Living over 800 kilometres from her hometown of Brisbane, a visit to Hear and Say brings a lot of nostalgia for mum of two, Maddi.
“I was two when I got my first cochlear implant – and back then I was the youngest child in Queensland to receive one,” recalled Maddi.
“It had a great big processor, with massive cords hanging out on one side. I remember one day at school when we were using scissors for an activity, and I accidentally cut the cord! I was in about Grade Five when I got fitted with little brown processors that were cordless – I was ecstatic!”
Maddi went on to get a second cochlear implant on her left side at 19 years old. Although the journey using the new device wasn’t as smooth sailing as her right side, Maddi said she had developed a lot of resilience having moved by herself from the city to Central Queensland.
“After leaving school, my parents encouraged me to try something on my own and leave Brisbane. I took a leap and moved out to Central Queensland, which really got me out of my comfort zone. It taught me not to be afraid to take on change and really helped me gain my confidence,” said Maddi.
Now with two young daughters, Maddi said becoming a mother had provided even greater motivation to keep up with the ongoing work needed to ensure her hearing and speech remained at their full potential.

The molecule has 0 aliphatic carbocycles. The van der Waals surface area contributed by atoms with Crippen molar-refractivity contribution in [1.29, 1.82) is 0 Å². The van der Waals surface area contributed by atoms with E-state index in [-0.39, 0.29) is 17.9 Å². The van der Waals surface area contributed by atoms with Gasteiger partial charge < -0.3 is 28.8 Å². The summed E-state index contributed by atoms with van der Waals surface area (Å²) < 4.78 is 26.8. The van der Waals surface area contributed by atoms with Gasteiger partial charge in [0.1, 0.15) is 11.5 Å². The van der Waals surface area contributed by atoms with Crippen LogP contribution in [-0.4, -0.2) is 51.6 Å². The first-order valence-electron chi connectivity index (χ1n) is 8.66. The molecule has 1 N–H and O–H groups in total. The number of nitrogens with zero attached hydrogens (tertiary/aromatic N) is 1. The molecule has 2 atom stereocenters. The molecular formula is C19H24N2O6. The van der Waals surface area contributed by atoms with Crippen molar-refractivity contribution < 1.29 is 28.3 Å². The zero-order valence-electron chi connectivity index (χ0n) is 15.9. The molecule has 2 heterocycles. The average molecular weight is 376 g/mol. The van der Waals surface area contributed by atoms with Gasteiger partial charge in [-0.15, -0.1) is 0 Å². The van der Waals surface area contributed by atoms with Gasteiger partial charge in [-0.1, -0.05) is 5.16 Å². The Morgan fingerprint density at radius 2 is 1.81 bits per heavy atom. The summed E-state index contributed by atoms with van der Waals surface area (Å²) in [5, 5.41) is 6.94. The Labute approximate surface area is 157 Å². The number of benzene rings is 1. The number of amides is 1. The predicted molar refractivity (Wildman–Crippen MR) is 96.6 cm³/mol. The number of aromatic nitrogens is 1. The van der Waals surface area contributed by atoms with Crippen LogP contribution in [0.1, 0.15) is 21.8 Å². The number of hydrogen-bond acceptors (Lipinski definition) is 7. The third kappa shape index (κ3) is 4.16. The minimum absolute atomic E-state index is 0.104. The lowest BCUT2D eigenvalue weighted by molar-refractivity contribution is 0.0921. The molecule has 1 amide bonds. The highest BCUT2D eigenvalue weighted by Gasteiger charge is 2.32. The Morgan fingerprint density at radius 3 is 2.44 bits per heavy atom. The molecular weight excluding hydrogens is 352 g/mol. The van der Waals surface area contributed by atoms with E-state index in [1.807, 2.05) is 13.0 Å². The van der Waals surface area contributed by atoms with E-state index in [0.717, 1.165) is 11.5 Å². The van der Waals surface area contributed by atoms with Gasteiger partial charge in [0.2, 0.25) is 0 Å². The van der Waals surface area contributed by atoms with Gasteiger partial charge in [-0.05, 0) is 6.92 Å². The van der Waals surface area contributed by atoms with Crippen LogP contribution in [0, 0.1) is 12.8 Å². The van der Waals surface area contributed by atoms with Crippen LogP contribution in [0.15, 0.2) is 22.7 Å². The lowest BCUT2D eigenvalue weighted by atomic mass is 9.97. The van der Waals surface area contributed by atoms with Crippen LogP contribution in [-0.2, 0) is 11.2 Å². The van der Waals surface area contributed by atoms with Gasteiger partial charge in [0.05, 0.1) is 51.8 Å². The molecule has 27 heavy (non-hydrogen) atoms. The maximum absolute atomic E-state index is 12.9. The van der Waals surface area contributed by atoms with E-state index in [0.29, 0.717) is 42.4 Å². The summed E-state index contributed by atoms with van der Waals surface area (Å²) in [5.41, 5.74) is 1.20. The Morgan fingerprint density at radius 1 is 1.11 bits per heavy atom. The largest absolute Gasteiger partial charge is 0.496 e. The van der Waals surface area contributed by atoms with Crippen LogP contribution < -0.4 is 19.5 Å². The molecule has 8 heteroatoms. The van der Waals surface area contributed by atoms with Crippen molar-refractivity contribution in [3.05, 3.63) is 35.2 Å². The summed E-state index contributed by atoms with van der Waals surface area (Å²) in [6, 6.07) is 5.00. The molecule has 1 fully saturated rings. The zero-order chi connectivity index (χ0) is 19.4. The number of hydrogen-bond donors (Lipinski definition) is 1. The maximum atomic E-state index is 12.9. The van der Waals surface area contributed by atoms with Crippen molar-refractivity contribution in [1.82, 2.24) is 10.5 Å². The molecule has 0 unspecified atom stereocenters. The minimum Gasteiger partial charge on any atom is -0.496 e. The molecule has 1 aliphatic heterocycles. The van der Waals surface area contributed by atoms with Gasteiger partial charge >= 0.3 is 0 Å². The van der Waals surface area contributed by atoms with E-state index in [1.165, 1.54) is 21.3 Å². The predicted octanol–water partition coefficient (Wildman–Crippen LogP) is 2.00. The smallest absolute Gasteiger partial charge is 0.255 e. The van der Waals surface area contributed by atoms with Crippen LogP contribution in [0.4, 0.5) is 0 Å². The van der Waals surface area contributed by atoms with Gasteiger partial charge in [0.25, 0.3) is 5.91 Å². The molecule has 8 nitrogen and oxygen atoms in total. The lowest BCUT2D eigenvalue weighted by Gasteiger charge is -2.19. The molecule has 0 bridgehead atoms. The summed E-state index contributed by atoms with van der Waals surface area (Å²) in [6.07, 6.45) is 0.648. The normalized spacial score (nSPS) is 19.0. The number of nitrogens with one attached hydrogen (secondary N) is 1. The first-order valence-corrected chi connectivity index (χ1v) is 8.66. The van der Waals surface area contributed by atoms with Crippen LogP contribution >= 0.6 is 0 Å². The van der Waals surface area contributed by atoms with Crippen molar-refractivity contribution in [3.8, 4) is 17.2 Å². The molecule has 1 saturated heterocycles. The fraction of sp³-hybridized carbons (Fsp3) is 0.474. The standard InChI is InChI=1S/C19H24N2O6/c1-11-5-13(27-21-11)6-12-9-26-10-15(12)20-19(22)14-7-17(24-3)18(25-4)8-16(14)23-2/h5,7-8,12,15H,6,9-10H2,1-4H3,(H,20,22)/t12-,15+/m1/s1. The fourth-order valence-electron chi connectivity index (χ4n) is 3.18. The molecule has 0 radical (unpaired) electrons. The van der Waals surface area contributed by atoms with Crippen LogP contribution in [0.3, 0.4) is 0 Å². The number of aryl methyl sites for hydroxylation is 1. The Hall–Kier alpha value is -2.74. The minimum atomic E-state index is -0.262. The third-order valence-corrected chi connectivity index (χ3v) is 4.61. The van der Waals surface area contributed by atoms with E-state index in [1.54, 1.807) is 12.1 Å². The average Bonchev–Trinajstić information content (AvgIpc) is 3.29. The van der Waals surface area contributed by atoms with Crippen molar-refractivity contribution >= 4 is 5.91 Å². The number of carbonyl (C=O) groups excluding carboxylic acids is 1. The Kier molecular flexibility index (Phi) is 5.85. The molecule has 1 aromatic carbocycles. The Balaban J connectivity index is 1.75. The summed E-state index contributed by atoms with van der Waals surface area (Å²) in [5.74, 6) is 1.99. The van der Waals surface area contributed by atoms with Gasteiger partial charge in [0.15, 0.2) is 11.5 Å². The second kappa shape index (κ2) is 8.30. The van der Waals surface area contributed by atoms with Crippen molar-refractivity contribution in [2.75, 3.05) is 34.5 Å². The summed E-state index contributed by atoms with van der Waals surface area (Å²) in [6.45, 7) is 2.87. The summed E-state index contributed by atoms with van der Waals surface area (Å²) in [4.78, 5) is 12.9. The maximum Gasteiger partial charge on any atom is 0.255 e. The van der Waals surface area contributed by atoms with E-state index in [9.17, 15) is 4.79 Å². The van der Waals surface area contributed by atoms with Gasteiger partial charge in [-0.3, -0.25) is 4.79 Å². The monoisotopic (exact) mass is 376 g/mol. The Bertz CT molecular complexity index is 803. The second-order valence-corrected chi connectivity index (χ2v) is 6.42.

“I’m most grateful for being able to hear my babies laugh – that’s just the most amazing sound, getting to hear them giggle and talk. A world of hearing and sound means I get to live an everyday life, and be able to talk with my husband, family and friends,” said Maddi.
“Ever since I became a mum, I feel quite empowered to not be afraid to let my deafness stop me. I’m part of a diversity and inclusion group at work, and I’m proud to be showing people that my deafness isn’t a limit for me. It’s something I really want to do for my girls, too.”
For people like Maddi living in regional Queensland who use cochlear implants to hear, access to specialist audiology services can still present significant logistical challenges. Particularly with her increasing family commitments, Maddi said it was difficult regularly making the nine-hour drive from Emerald to Brisbane for appointments.
However, thanks to generous funding from RACQ Foundation, Hear and Say now has specialist audiology equipment which enables the remote programming of cochlear implants, a service required by implant users every six months for life.
Maddi was thrilled to be one of the first people at Hear and Say to trial the innovative equipment, connected to an audiologist in Brisbane right from her lounge room.
Reflecting back, Maddi said she couldn’t imagine not having the constant presence of Hear and Say and the support it had offered to her family.
“I really wouldn’t know life without Hear and Say. They’ve always been there for me, growing up and even being a young adult now with a family of my own. I love the remote audiology services that Hear and Say now has available for people like me living outside of the cities.”